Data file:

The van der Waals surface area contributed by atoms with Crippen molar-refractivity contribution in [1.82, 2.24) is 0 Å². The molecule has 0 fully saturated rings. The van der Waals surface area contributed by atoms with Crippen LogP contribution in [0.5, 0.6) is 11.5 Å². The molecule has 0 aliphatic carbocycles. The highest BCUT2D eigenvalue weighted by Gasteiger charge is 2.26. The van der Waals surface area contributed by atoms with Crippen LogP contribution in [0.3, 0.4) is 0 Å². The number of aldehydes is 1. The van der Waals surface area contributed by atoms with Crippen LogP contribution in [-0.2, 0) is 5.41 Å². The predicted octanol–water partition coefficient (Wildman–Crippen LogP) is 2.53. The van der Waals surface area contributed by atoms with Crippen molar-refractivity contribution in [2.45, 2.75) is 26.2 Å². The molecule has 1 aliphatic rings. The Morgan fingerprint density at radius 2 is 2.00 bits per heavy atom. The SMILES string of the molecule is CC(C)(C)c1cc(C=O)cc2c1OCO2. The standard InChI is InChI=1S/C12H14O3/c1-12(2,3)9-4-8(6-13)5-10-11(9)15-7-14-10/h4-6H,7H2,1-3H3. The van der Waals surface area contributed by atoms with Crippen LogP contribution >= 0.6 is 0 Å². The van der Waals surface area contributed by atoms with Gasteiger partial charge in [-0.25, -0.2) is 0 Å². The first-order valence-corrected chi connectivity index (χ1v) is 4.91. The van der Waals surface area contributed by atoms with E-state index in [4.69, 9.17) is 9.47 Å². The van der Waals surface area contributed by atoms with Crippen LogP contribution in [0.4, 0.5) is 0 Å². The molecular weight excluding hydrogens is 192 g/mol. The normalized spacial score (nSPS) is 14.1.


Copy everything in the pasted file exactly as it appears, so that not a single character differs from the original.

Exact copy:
The van der Waals surface area contributed by atoms with Crippen molar-refractivity contribution in [1.82, 2.24) is 0 Å². The molecule has 0 fully saturated rings. The van der Waals surface area contributed by atoms with Crippen LogP contribution in [0.5, 0.6) is 11.5 Å². The molecule has 0 aliphatic carbocycles. The highest BCUT2D eigenvalue weighted by Gasteiger charge is 2.26. The van der Waals surface area contributed by atoms with Crippen LogP contribution in [0.3, 0.4) is 0 Å². The number of aldehydes is 1. The van der Waals surface area contributed by atoms with Crippen LogP contribution in [-0.2, 0) is 5.41 Å². The predicted octanol–water partition coefficient (Wildman–Crippen LogP) is 2.53. The van der Waals surface area contributed by atoms with Crippen molar-refractivity contribution in [2.45, 2.75) is 26.2 Å². The molecule has 1 aliphatic rings. The Morgan fingerprint density at radius 2 is 2.00 bits per heavy atom. The SMILES string of the molecule is CC(C)(C)c1cc(C=O)cc2c1OCO2. The standard InChI is InChI=1S/C12H14O3/c1-12(2,3)9-4-8(6-13)5-10-11(9)15-7-14-10/h4-6H,7H2,1-3H3. The van der Waals surface area contributed by atoms with Crippen LogP contribution >= 0.6 is 0 Å². The van der Waals surface area contributed by atoms with Gasteiger partial charge in [-0.25, -0.2) is 0 Å². The first-order valence-corrected chi connectivity index (χ1v) is 4.91. The van der Waals surface area contributed by atoms with E-state index in [4.69, 9.17) is 9.47 Å². The van der Waals surface area contributed by atoms with Crippen LogP contribution in [0.4, 0.5) is 0 Å². The molecular weight excluding hydrogens is 192 g/mol. The normalized spacial score (nSPS) is 14.1.